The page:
She was born Maria Tereza Joaquim Nicolao in Rio de Janeiro. Nicalao studied graphic arts and design with Axel Leskoscheck at the Fundação Getúlio Vargas. In 1949, she went to Paris, where she studied with Fernand Léger, André Lhote, Maria Helena Vieira da Silva and Árpád Szenes. Later the following year, she moved to São Paulo, where she worked as a set designer for Multifilmes. In 1954, Nicolao returned to Rio de Janeiro, where she resumed painting, working in the studio of Candido Portinari. She began painting geometric works inspired by the favelas; her later work became more abstract. She also worked on set design for several films.Nicolao participated in the 1957 São Paulo Art Biennial, the 1958 Bienal Interamericana de Pintura y Grabado in Mexico City , the 1960 Venice Biennale and the 1961 Biennale de Paris. She was included in an exhibition of works by Brazilian artists which was presented in several cities in Europe in 1960. in In 1961, she had a solo exhibition at the Museum of Modern Art, Rio de Janeiro.

War and Peace (Portinari)

War and Peace (Portuguese: Guerra e Paz) are two paintings made by Brazilian painter Candido Portinari between 1952 and 1956. They are about 14.32 metres (47.0 ft) tall and 10.66 metres (35.0 ft) large each. They were painted for the United Nations Headquarters as a gift from the Brazilian government.

Viewing Cândido Portinari’s War and Peace assists in the understanding of war, regardless of the time period. It does not feature any weapons, but instead features the suffering of victims from war, which illustrates the barbarity of combat. The contrast between the elements of chaos and harmony show the importance of maintaining peace and the attempts to end violent conflicts. Though painted in the 1950s, they were, and still are a representation of the worldwide struggle for peace. The whole set of paintings work together as a representation of the atrocity of war and the importance of peace in the world.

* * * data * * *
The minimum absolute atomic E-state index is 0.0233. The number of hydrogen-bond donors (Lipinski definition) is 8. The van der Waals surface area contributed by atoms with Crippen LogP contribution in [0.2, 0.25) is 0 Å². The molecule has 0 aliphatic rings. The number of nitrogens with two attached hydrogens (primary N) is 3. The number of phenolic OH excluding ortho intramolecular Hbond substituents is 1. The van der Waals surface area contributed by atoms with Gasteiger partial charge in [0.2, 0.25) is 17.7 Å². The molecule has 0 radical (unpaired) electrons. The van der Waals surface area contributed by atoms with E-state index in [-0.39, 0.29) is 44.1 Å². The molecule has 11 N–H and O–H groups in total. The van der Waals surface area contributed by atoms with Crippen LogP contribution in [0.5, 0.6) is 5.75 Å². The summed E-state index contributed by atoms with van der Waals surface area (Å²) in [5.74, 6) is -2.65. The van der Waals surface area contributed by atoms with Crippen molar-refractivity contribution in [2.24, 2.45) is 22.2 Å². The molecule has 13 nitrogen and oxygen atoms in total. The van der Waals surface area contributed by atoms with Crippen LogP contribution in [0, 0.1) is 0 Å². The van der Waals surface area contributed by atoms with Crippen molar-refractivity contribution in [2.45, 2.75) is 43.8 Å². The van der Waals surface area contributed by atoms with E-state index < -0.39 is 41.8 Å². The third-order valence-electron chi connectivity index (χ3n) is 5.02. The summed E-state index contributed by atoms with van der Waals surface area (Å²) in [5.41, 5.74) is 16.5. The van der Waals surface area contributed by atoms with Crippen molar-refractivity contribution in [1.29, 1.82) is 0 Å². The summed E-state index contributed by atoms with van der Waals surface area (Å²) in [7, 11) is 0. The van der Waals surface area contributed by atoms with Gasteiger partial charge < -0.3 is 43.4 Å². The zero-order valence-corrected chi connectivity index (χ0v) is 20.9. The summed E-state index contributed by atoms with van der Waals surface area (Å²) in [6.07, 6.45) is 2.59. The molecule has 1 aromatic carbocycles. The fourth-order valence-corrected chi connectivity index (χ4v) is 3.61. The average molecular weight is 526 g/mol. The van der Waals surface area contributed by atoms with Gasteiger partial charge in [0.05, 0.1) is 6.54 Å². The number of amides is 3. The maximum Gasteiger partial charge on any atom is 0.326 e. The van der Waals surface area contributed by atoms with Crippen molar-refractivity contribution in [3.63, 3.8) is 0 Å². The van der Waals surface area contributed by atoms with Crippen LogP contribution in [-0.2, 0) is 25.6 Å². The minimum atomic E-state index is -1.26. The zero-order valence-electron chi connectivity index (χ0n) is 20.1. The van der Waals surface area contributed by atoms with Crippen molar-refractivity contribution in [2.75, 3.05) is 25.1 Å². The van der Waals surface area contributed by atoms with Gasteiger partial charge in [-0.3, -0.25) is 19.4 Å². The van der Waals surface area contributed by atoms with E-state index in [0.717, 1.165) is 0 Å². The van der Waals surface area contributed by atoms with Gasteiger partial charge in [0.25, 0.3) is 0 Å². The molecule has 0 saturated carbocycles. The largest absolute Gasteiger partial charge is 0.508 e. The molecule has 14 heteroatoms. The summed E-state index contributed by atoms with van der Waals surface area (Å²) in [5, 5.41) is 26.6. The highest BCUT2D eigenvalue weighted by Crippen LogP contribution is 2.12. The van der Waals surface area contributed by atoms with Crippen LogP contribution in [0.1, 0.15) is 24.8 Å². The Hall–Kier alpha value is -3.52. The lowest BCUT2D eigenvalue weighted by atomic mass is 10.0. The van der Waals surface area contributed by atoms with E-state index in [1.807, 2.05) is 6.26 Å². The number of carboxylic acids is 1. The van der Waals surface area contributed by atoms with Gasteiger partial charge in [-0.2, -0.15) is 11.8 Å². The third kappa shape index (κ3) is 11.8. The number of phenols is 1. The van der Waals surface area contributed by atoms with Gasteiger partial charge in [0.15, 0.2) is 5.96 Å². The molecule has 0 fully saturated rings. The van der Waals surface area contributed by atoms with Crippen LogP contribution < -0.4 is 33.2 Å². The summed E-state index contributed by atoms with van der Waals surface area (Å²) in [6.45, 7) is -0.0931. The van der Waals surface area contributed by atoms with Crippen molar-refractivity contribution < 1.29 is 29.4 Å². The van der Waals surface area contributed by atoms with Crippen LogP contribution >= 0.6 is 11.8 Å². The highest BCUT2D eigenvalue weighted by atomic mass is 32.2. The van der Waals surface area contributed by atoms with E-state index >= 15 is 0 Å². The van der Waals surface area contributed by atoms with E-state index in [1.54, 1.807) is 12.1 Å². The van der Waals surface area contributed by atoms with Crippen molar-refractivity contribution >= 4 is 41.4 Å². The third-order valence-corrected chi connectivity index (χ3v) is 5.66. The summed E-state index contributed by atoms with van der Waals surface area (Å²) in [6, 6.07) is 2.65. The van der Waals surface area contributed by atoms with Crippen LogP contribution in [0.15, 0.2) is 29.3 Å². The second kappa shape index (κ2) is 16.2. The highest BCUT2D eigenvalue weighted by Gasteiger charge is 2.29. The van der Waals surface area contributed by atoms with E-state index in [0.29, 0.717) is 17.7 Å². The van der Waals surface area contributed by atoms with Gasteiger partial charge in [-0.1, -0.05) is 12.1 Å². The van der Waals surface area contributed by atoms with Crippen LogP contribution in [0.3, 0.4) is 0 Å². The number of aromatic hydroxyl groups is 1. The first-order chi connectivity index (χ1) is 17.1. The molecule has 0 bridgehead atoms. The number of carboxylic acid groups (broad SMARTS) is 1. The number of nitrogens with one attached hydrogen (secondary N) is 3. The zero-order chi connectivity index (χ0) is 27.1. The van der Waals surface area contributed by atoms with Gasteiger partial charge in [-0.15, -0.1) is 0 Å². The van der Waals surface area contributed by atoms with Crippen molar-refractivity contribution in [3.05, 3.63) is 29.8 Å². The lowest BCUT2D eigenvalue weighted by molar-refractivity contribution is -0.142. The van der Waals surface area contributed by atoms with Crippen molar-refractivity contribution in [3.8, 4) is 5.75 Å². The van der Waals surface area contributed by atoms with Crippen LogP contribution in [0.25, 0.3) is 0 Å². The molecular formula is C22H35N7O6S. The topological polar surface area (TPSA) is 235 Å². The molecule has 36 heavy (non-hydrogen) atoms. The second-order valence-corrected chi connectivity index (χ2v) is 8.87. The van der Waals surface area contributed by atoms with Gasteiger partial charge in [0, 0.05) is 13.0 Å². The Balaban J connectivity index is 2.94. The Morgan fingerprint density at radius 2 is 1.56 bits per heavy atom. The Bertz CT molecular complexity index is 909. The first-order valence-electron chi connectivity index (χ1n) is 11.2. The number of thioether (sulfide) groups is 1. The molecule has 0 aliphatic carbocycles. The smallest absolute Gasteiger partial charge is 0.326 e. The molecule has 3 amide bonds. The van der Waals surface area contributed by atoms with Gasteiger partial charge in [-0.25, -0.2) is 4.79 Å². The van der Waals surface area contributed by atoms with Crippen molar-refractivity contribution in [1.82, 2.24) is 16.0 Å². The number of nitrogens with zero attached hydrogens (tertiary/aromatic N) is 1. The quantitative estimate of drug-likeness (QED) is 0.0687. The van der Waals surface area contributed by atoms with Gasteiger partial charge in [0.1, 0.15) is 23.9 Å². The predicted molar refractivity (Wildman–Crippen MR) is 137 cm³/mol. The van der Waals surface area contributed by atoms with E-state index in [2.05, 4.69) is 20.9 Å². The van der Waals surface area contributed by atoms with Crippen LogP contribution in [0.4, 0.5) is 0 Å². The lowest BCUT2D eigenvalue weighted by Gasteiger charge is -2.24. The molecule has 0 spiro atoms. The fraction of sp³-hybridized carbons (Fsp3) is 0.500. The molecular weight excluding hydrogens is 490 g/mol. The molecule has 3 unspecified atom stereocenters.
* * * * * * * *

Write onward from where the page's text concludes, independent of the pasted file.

War and Peace were re-inaugurated in the United Nations Headquarters on September 8, 2015. The murals were celebrated by several guests, among whom were several heads of states, iconic artists, and the UN Secretary-General Ban Ki-moon. During this event people shared a moment of silence in order to honour Portinari and his contributions. Overall, the murals were acknowledged as a symbol of obtaining and working towards worldwide peace.

Portinari reportedly sacrificed his own health for the murals, as during the long term process of creating the artworks Portinari became increasingly sick because of the paint he used. Doctors had warned him about being intoxicated due to inhalation, which would cause a decline in his health. Despite this, Portinari was dedicated to finishing his masterpieces, through which he hoped to send an important message to the world. He was able to complete the timeless murals, though, this cost him his health: he died on February 6, 1962 due to lead intoxication.

Portinari was banned from entering the US to inaugurate the panels, accused of being communist.

Nevertheless, Portinari remains eternal through his numerous paintings, including the murals of War and Peace. As UN Secretary General Ban Ki-moon stated during the re-installation, "Portinari is no longer alive, but his legacy will live forever at the United Nations. Let us realize his vision and move from war to peace."